"Twice a year, Morse Micro takes on young engineers from Australian universities for a six-month work contract," De Nil explained.

"In the first month, they get to experience various areas of work, such as analog and digital chip design, wireless system design, firmware development and test and bench evaluation.

"For the next five months, we assign our graduate employees to specific teams and get them trained up and on the design of Wi-Fi chips."

Asked whether Australia could be a tech leader, De Nil pointed out that Wi-Fi was invented in this country by a CSIRO team headed by Dr John O'Sullivan.

"It was later commercialised by Professor Neil Weste and his team at Radiata which developed the world’s first Wi-Fi chips based on the IEEE 802.11a standard, and was acquired by Cisco in 2000," he said.

"Today, more than 20 billion Wi-Fi devices are connected to the Internet thanks to this Australian innovation."

Despite his earlier statements about the difficulty of finding staff, De Nil also some reason for cheer. "Luckily, Sydney is a magnet for talent, enabling companies such as Morse Micro to bring together the smartest engineers from around the globe," he said.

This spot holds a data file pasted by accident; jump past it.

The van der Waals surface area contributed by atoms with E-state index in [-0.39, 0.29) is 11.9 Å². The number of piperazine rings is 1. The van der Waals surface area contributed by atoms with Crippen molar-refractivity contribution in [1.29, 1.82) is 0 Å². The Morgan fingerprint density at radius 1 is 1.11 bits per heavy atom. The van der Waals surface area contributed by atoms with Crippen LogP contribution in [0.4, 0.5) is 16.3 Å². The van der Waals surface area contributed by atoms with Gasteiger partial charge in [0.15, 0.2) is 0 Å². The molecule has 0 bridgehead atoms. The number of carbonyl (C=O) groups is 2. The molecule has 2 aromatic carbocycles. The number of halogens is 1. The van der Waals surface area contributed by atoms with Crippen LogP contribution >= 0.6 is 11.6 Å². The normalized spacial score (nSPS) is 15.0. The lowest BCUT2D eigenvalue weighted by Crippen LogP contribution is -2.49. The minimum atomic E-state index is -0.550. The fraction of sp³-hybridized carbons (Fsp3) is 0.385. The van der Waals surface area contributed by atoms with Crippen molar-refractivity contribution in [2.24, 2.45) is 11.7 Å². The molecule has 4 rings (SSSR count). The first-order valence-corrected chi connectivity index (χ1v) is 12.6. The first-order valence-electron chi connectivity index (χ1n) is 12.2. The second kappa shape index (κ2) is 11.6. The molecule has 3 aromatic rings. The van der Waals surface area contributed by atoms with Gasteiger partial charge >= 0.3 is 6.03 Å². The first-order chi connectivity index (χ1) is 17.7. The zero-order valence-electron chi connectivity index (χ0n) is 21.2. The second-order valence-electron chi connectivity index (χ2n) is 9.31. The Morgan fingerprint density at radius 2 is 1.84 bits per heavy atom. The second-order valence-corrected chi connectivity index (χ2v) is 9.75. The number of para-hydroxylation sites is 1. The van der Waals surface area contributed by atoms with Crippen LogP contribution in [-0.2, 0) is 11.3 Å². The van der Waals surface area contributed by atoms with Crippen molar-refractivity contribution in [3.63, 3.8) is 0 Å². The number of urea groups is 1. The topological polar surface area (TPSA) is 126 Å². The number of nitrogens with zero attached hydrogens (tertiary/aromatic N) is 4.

"We are part of Tech Central in Sydney’s Surry Hills which is home to a cluster of start-ups valued at about $120 billion. The vision is to create a thriving tech ecosystem that includes the presence of venture capital firms and universities.

"Other companies based here include AfterPay, Canva and SafetyCulture, with Atlassian moving to the area in their new headquarters in the near future."

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Sam Varghese

Sam Varghese has been writing for iTWire since 2006, a year after the site came into existence. For nearly a decade thereafter, he wrote mostly about free and open source software, based on his own use of this genre of software. Since May 2016, he has been writing across many areas of technology. He has been a journalist for nearly 40 years in India (Indian Express and Deccan Herald), the UAE (Khaleej Times) and Australia (Daily Commercial News (now defunct) and The Age). His personal blog is titled Irregular Expression.